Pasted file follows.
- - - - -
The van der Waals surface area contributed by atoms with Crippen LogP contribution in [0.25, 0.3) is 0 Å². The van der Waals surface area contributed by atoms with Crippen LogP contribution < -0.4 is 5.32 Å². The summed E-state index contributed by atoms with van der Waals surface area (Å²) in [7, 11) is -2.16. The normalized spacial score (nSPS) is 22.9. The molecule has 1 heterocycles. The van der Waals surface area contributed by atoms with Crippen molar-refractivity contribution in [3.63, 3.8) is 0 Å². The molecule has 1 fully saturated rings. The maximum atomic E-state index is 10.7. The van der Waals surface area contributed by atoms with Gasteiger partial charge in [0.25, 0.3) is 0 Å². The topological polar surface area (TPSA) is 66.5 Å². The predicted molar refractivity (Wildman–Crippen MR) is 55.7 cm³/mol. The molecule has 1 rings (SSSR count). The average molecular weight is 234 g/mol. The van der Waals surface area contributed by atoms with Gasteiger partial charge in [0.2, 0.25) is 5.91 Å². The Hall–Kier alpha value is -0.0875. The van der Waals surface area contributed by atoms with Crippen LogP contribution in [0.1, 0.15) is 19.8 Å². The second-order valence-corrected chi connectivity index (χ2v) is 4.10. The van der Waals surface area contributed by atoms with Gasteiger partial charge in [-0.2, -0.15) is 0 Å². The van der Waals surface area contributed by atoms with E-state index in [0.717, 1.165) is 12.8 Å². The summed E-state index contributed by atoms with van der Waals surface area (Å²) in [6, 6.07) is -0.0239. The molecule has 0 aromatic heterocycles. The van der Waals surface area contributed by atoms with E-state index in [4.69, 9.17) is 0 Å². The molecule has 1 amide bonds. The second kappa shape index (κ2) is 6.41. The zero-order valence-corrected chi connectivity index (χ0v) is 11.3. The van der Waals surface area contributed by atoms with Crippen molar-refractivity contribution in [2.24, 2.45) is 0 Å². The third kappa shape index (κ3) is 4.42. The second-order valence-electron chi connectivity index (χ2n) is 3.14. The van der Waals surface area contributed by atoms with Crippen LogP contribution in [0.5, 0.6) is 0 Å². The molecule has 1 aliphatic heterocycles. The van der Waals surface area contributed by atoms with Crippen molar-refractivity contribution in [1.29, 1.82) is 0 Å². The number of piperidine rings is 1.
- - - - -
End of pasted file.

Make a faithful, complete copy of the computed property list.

The van der Waals surface area contributed by atoms with Crippen LogP contribution in [0.25, 0.3) is 0 Å². The van der Waals surface area contributed by atoms with Crippen LogP contribution < -0.4 is 5.32 Å². The summed E-state index contributed by atoms with van der Waals surface area (Å²) in [7, 11) is -2.16. The normalized spacial score (nSPS) is 22.9. The molecule has 1 heterocycles. The van der Waals surface area contributed by atoms with Crippen molar-refractivity contribution in [3.63, 3.8) is 0 Å². The molecule has 1 fully saturated rings. The maximum atomic E-state index is 10.7. The van der Waals surface area contributed by atoms with Gasteiger partial charge in [0.25, 0.3) is 0 Å². The topological polar surface area (TPSA) is 66.5 Å². The predicted molar refractivity (Wildman–Crippen MR) is 55.7 cm³/mol. The molecule has 1 rings (SSSR count). The average molecular weight is 234 g/mol. The van der Waals surface area contributed by atoms with Gasteiger partial charge in [0.2, 0.25) is 5.91 Å². The Hall–Kier alpha value is -0.0875. The van der Waals surface area contributed by atoms with Crippen LogP contribution in [0.1, 0.15) is 19.8 Å². The second-order valence-corrected chi connectivity index (χ2v) is 4.10. The van der Waals surface area contributed by atoms with Gasteiger partial charge in [-0.2, -0.15) is 0 Å². The van der Waals surface area contributed by atoms with E-state index in [0.717, 1.165) is 12.8 Å². The summed E-state index contributed by atoms with van der Waals surface area (Å²) in [6, 6.07) is -0.0239. The molecule has 0 aromatic heterocycles. The van der Waals surface area contributed by atoms with E-state index in [4.69, 9.17) is 0 Å². The molecule has 1 amide bonds. The second kappa shape index (κ2) is 6.41. The zero-order valence-corrected chi connectivity index (χ0v) is 11.3. The van der Waals surface area contributed by atoms with Crippen molar-refractivity contribution in [2.24, 2.45) is 0 Å². The third kappa shape index (κ3) is 4.42. The second-order valence-electron chi connectivity index (χ2n) is 3.14. The van der Waals surface area contributed by atoms with Crippen LogP contribution in [0.5, 0.6) is 0 Å². The molecule has 1 aliphatic heterocycles. The van der Waals surface area contributed by atoms with Crippen molar-refractivity contribution in [1.29, 1.82) is 0 Å². The number of piperidine rings is 1.